Science & Research

Home » Science & Research
4 11, 2019

Exploring Insect Biodiversity in the Diablo Range: When Creeks Dry Up, What Happens?

2019-11-04T14:18:12-08:00November 4th, 2019|Categories: Blog, Plants & Animals, Science & Research|Tags: , |

Even tiny streams that only have water for a few months out of the year can be home to dozens of species of aquatic insects with fascinating adaptations and life cycles. Dr. Matthew Cover and his students study aquatic ecology, with a focus on the biodiversity of aquatic insects in streams of Central California. He hopes that this work contributes to the conservation of aquatic habitats, because there is so much [...]

21 10, 2019

Research Finds Mount Diablo Has a High Diversity of Bats

2019-11-04T14:09:28-08:00October 21st, 2019|Categories: Blog, Plants & Animals, Science & Research|Tags: , |

Bats Help People, So People Need to Help Bats Did you know that 20 percent of the world’s mammals are bats? It’s true! The 1,408 species of bats currently known to science around the world represent about 20 percent of mammalian diversity. Bats include important pollinators and seed dispersers, and are an amazingly diverse group of mammals. In most of the US, bats mainly eat insects. They provide important pest [...]

17 10, 2019

Save Mount Diablo Sponsors Research on How to Keep Creeks Free of Invasive Snails

2019-11-04T14:22:06-08:00October 17th, 2019|Categories: Blog, Plants & Animals, Science & Research|Tags: , , |

Keeping out invasive species is important, but it can be hard. Many species are very expensive to manage or can damage local ecosystems and biodiversity. Emily King, a PhD candidate and a recipient of a Mary Bowerman Science and Research grant from Save Mount Diablo, is studying the invasive New Zealand mud snail in Mount Diablo Creek as well as two other Bay Area streams. Tiny, Voracious, Armored Snails Steal [...]

7 10, 2019

The Biggest Concentration of Golden Eagles on the Planet Is in the Vicinity of Mount Diablo

2019-11-04T14:26:45-08:00October 7th, 2019|Categories: Blog, Plants & Animals, Science & Research|Tags: , , |

Each year, Save Mount Diablo gives small grants as part of its Mary Bowerman Science and Research Program to researchers who study the ecology and geography of Mount Diablo and its watersheds. Over the past several years, Save Mount Diablo contributed to research conducted by the USGS Forest and Rangeland Ecosystem Science Center and its partners on golden eagles in our region. Exciting Results: Biggest Concentration of Golden Eagles on [...]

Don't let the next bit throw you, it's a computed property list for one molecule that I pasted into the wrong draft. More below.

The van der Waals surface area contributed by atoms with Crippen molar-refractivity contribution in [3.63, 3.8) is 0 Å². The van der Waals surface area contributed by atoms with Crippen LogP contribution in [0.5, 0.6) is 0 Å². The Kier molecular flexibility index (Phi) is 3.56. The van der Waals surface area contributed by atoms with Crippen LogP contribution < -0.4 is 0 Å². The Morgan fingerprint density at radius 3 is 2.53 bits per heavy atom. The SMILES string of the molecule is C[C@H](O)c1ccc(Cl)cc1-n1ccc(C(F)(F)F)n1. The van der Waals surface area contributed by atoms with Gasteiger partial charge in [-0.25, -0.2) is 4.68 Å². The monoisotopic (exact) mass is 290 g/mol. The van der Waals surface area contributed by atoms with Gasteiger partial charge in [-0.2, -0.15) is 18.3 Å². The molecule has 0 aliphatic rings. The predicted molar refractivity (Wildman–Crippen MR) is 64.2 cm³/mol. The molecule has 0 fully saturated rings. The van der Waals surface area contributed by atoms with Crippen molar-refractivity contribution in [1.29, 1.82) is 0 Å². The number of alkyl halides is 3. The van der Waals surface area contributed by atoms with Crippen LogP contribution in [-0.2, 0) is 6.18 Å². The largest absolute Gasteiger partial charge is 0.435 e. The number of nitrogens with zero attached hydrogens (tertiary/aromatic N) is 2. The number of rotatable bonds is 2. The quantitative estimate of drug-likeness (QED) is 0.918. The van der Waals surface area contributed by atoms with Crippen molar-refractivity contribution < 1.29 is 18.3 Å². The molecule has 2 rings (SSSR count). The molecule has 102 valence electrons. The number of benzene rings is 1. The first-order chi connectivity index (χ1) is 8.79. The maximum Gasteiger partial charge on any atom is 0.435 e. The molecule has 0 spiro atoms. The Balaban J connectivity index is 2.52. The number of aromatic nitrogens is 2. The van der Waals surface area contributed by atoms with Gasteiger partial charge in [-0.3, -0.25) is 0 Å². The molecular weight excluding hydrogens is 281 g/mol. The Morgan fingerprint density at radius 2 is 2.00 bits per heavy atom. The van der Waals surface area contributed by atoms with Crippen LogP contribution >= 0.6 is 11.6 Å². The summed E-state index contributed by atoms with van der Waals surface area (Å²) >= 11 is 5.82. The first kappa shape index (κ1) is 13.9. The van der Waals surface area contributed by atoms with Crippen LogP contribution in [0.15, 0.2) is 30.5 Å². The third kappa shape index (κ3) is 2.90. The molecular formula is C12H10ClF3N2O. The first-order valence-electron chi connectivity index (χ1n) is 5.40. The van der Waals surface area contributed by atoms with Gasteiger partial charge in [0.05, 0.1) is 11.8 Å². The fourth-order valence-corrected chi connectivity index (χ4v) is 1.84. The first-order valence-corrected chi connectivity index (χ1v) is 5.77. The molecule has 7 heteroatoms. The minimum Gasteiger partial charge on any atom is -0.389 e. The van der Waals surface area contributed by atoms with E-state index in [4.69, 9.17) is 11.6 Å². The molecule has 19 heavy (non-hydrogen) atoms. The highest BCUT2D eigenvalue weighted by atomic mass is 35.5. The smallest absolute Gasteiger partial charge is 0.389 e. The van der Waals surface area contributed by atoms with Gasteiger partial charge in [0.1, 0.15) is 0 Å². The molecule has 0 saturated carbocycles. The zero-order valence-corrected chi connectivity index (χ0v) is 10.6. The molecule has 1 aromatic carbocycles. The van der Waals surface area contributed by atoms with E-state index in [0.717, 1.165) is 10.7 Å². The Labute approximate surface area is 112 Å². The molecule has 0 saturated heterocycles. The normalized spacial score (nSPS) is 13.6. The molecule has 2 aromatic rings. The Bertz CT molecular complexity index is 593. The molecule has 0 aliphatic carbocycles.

31 05, 2019

Save Mount Diablo May Stewardship Update

2019-06-05T15:25:17-07:00May 31st, 2019|Categories: Blog, Stewardship, Science & Research|

Here's an overview of some of the stewardship activities we were up to during the previous month. Volunteers Make BioBlitz Successful at Mangini Ranch, Lime Ridge, and Arroyo Del Cerro Save Mount Diablo held its annual BioBlitz on May 3 and 4 this year. In preparation, volunteers were indispensable in cutting the grass at our check-in headquarters, gathering and transporting all the equipment and supplies needed to create a big [...]

6 05, 2019

Save Mount Diablo Grantee Featured on KQED Science

2019-06-20T12:29:10-07:00May 6th, 2019|Categories: Blog, Science & Research|Tags: , |

Research funded in part by one of the Save Mount Diablo Mary Bowerman Science and Research Program's grants has now been featured in an article by KQED. The grant helped researcher Brandt Weary study "chemical warfare between bugs," specifically how a species of beetle can withstand cyanide emitted by a species of millipede. "The beetles, known as Promecognathus crassus, love to eat millipedes, even though they are only one-fifth the millipedes’ [...]